Proving a defined group $(G,*)$ is isomorphic to $(\mathbb{R},+)$

I am studying abstract algebra and I have this question:

Let $G=${$a\in\mathbb{R}|-1<a<1$}
Defined an operation $*$ in $G$ with $a*b=\frac{a+b}{1+ab}$ for all $a,b \in G$
Show that $(G,*)$ and $(\mathbb{R},+)$ are isomorphic.

I know that to prove $(G,*)$ and $(\mathbb{R},+)$ are isomorphic, I have to show that
1. both $(G,*)$ and $(\mathbb{R},+)$ are groups.
2. there exist a map $f$ from $G$ to $\mathbb{R}$
3. the map f is a homomorphism
4. the map f is a bijective, that is both one one and onto
So far, I have no difficulty in proving that $(G,*)$ is a group. And we all know that $(\mathbb{R},+)$ is a group as well. However, I find it very hard to find such a bijective map $f$ so that $(G,*)$ and $(\mathbb{R},+)$ are isomorphic.
I was wondering, are $(G,*)$ and $(\mathbb{R},+)$ really isomorphic? I mean, $G$ is subset of $\mathbb{R}$, right? How can there be an onto map from $G$ to $\mathbb{R}$? If there is such a map, what is it? Can anyone help me?
Thank you.

• There is no problem in G being a subset of R (in fact, they are even homeomorphic with respect to standard topology on R). For example, (R, +) is isomorphic to (R+, *) (the group of positive reals under multiplication). – lisyarus Sep 17 '14 at 12:50
• Hint: consider the hyperbolic tangent. – polmath Sep 17 '14 at 12:51
• @lisyarus and Paul, I was thinking about linear function, I never thought about trigonometric function, especially hyperbolic one. Thanks! – Monica Sendi Afa Sep 18 '14 at 12:53

Suppose there is a differentiable group isomorphism $$\phi: \mathbb{R} \to (-1, 1);$$ in particular $\phi$ must respect the group law: $$\phi(x + y) = \phi(x) \ast \phi(y),$$ which in terms of the usual operations on $\mathbb{R}$ is $$\phi(x + y) = \frac{\phi(x) + \phi(y)}{1 + \phi(x) \phi(y)}.$$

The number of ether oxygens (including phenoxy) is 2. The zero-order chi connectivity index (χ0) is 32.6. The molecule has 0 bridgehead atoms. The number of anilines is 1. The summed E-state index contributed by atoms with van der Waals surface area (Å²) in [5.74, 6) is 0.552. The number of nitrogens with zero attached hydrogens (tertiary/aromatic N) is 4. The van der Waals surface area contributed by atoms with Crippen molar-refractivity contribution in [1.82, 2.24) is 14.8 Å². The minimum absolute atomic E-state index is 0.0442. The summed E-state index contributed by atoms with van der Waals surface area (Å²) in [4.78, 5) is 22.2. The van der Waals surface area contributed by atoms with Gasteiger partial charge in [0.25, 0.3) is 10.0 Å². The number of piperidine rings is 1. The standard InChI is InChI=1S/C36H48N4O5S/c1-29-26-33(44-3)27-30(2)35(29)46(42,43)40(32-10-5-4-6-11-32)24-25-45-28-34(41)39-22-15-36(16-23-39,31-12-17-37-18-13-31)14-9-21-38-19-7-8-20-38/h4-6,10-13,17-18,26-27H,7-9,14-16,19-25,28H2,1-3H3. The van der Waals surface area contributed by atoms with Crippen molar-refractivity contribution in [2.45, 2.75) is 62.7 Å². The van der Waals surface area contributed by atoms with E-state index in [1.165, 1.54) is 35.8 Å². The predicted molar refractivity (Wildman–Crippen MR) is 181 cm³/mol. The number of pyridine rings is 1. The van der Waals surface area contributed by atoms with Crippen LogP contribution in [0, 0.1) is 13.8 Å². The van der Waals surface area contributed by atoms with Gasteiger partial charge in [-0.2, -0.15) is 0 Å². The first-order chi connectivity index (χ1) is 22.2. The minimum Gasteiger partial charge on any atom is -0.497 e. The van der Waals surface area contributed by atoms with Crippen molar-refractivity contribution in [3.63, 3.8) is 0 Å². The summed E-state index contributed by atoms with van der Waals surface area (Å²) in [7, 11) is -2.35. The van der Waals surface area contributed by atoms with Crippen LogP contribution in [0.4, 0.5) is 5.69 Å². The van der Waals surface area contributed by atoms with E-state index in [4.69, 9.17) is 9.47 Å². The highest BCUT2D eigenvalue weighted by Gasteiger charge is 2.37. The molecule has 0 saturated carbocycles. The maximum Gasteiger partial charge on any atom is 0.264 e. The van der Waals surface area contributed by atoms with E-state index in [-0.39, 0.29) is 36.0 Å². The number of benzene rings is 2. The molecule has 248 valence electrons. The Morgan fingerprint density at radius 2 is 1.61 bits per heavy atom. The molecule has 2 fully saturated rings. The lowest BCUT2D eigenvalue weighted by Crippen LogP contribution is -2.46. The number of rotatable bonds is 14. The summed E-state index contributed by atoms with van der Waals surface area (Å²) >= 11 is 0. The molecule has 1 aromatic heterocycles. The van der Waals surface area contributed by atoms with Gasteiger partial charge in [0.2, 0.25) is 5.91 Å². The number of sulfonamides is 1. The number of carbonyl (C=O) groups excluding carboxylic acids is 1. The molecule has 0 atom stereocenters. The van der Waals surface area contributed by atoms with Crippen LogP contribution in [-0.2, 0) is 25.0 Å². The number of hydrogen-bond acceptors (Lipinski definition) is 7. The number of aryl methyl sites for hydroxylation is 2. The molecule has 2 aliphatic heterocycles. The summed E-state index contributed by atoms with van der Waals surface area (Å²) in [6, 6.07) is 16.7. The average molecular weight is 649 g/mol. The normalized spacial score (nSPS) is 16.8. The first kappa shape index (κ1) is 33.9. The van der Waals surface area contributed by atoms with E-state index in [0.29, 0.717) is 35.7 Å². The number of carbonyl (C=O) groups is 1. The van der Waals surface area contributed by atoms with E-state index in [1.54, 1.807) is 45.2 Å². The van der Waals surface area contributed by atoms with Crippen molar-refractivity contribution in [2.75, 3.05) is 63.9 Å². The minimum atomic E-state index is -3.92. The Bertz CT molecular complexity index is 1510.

Differentiating both sides with respect to $y$ and evaluating at $y = 0$ gives $$\phi'(x) = \phi'(0) (1 - \phi(x)^2).$$ This is separable: Denoting $\lambda := \phi'(0)$ and rewriting gives $$\frac{d\phi}{1 - \phi^2} = \lambda dx,$$ and integrating gives $$\mathrm{artanh}\, \phi = \lambda x + C$$ for some constant $C$. Checking shows that the group identity for both $G$ and $\mathbb{R}$ is $0$, so substituting gives $C = 0$. Solving for $\phi$ gives $$\phi(x) = \tanh \lambda x;$$ provided $\lambda \neq 0$ this map is invertible and hence is an isomorphism by construction, but of course one can check this (or any other candidate) directly. (Less interestingly, $\lambda = 0$ gives the zero homomorphism.)
We can think of this solution just as well as a sum identity for $\tanh$: $$\tanh (x + y) = \frac{\tanh x + \tanh y}{1 + \tanh x \tanh y}.$$ If we know this ahead of time, we can guess the isomorphism just from the formula of the group operation $\ast$; even if we don't, we might guess something like this holds given the formally similar sum identity for $\tan$.
• thanks for the answer. I don't really understand the part "Differentiating the first and third expressions with respect to $y$ and evaluating $y=0$ gives ..." but assuming it correct, O understand the rest. I would be grateful if you can explain it more detail especially about $phi '$. Thanks – Monica Sendi Afa Sep 18 '14 at 13:02
• I reworded that part of the answer for clarity. As for $\phi'$, it's just the usual derivative of $\phi$ as a real-valued function on $\mathbb{R}$. – Travis Sep 18 '14 at 13:13
• $x$ and $y$ are real numbers and thus, $\phi(x)$ and $\phi(y)$ must be real numbers as well. How can we derivate it? – Monica Sendi Afa Sep 18 '14 at 13:22
• That's true for fixed values $x, y$, but we can just as well think of $x$ as the argument of a function. Moreover, we can think of the left- and right-hand sides as functions of $(x, y)$. The next step in the solution is to differentiate both sides w.r.t. y and then evaluate the resulting expressions at $y = 0$, the result of which is the given differential equation in $\phi(x)$. – Travis Sep 18 '14 at 13:47